Qualities of Space for Wellness

Natural light and views are key to ensuring users’ wellbeing indoors. In addition, humans are attracted to the familiar qualities of natural materials like stone and wood, which express warmth and a calming sense of nature. Materials that reference a building’s immediate surroundings provide users an even deeper sense of belonging, a vital facet of emotional wellness. We also encourage clients to integrate public art into every project. The presence of art provides a positive point of focus and invites people to pause and experience a moment of calm.

 

The Future of Wellness Design

Assuming an increased trend toward individual offices is most likely shortsighted. Remember that 9/11 did not herald the end of high-rise construction. Spaces to facilitate collaboration and cross-disciplinary thinking, in demand before the pandemic, will continue to be needed to generate innovation and facilitate cross-disciplinary problem-solving. Open offices will still need spaces for individuals to find privacy or a moment of quiet. Our challenge is to reconfigure these spaces to ensure they meet distancing and hygienic practices when needed.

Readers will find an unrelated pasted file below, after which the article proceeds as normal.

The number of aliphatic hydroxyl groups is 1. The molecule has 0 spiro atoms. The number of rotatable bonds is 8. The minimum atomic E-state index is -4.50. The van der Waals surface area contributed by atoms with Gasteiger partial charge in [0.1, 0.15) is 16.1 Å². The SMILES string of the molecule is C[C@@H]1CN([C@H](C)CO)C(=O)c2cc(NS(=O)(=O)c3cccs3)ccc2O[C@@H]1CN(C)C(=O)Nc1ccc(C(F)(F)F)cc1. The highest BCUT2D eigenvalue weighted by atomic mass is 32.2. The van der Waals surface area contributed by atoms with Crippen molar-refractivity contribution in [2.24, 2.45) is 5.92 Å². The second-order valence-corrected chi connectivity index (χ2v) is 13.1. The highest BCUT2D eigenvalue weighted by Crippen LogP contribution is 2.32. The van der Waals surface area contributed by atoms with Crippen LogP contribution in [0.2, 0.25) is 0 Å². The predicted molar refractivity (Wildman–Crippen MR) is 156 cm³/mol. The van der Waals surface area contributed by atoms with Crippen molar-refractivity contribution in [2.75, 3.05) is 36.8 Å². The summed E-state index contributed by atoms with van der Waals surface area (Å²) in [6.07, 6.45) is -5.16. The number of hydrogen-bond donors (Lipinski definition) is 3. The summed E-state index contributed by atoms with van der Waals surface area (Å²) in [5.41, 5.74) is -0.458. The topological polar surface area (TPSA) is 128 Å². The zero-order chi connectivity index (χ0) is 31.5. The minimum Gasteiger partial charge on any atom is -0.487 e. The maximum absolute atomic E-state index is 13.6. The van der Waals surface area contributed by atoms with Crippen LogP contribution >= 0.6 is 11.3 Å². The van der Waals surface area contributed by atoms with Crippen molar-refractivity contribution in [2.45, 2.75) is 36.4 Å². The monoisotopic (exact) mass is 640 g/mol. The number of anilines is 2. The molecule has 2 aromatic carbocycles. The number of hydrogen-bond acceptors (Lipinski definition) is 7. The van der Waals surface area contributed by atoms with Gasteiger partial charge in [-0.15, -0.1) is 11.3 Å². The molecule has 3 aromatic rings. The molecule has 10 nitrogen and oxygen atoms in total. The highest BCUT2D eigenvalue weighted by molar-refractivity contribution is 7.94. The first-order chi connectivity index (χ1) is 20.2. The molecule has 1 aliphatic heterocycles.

Moveable office furnishings can be rearranged to meet new requirements. Outdoor spaces can be made adaptable for different group sizes and configurations. Health clinics and wellness centers will likely require additional spaces for isolation. Ensuring clear wayfinding will be especially significant in these facilities to direct building users to their intended destinations. Clinic waiting rooms may get larger, with more zones of separation between those seeking routine care and those who are sick.

 

Reconnecting